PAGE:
When is it more than normal memory loss?

1 answer | Last updated: Sep 13, 2012
A fellow caregiver asked...

How do I recognize if memory loss is normal or not?

Expert Answers

Paula Spencer Scott, contributing editor, is the author of Surviving Alzheimer's. A Met Life Foundation Journalists in Aging fellow, she writes extensively about health and caregiving; four of her family members have had dementia.

Some memory loss is normal for everyone from their 20s on. But serious memory problems are not an inevitable part of aging. Memory loss is problematic when it begins to affect daily life.

Here are some of the ways normal memory glitches are different from dementia:

  • Normal memory loss doesn't seem to worsen much over a few months or years; dementia does.
  • Normal memory loss means occasionally forgetting things like names and where you parked; dementia is forgetting these things routinely, as well as blanking out on whole stretches of time, such as what you did that morning or the fact that you had an appointment.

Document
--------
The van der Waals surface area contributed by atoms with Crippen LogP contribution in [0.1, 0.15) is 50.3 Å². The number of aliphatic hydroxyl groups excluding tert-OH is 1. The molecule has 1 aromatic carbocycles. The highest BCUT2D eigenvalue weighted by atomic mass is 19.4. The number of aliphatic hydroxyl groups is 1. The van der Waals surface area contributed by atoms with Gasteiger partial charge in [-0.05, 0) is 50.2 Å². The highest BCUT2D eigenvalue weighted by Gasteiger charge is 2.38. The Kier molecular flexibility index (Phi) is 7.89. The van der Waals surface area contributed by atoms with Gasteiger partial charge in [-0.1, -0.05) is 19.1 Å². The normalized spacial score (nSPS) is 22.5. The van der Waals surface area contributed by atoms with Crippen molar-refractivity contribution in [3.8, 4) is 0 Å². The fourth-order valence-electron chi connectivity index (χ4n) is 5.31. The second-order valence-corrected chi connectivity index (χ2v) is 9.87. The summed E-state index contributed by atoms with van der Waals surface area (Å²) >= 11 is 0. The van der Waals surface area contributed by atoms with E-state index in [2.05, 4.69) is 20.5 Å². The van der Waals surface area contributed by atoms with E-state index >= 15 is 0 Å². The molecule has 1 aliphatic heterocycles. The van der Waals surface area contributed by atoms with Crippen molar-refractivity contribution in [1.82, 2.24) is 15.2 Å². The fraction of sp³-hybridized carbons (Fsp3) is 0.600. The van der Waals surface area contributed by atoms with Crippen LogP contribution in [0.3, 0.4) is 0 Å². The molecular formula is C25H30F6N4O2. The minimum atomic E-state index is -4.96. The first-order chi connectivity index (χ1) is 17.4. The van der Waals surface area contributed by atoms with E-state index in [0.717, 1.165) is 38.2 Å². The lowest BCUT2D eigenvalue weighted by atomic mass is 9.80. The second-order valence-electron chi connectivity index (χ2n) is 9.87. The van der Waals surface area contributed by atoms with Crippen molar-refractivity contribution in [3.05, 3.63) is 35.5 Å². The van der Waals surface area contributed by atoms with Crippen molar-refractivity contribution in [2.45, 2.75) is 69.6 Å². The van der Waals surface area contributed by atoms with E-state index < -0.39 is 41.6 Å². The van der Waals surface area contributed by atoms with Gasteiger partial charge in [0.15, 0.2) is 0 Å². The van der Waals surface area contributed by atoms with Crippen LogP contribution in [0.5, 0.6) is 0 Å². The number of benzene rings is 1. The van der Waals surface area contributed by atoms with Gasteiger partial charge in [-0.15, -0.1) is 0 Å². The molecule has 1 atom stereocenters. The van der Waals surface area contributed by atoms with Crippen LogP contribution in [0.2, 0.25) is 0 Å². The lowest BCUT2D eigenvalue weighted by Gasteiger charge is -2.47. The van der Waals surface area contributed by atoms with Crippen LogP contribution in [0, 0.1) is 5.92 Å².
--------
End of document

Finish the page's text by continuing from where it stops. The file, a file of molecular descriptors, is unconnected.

• People with normal memory loss usually remember the fact that they forgot something; with dementia the person tends to be oblivious about having forgotten.
  • People with normal memory loss are still able to learn and retain new information; people with dementia tend not to be able to remember steps for even familiar activities (such as following a recipe or learning a new card game).
  • People with normal memory loss are often more worried about their fading memories than are people who actually are experiencing cognitive impairment.

Take this quiz to help you distinguish more about the difference between dementia and normal memory loss.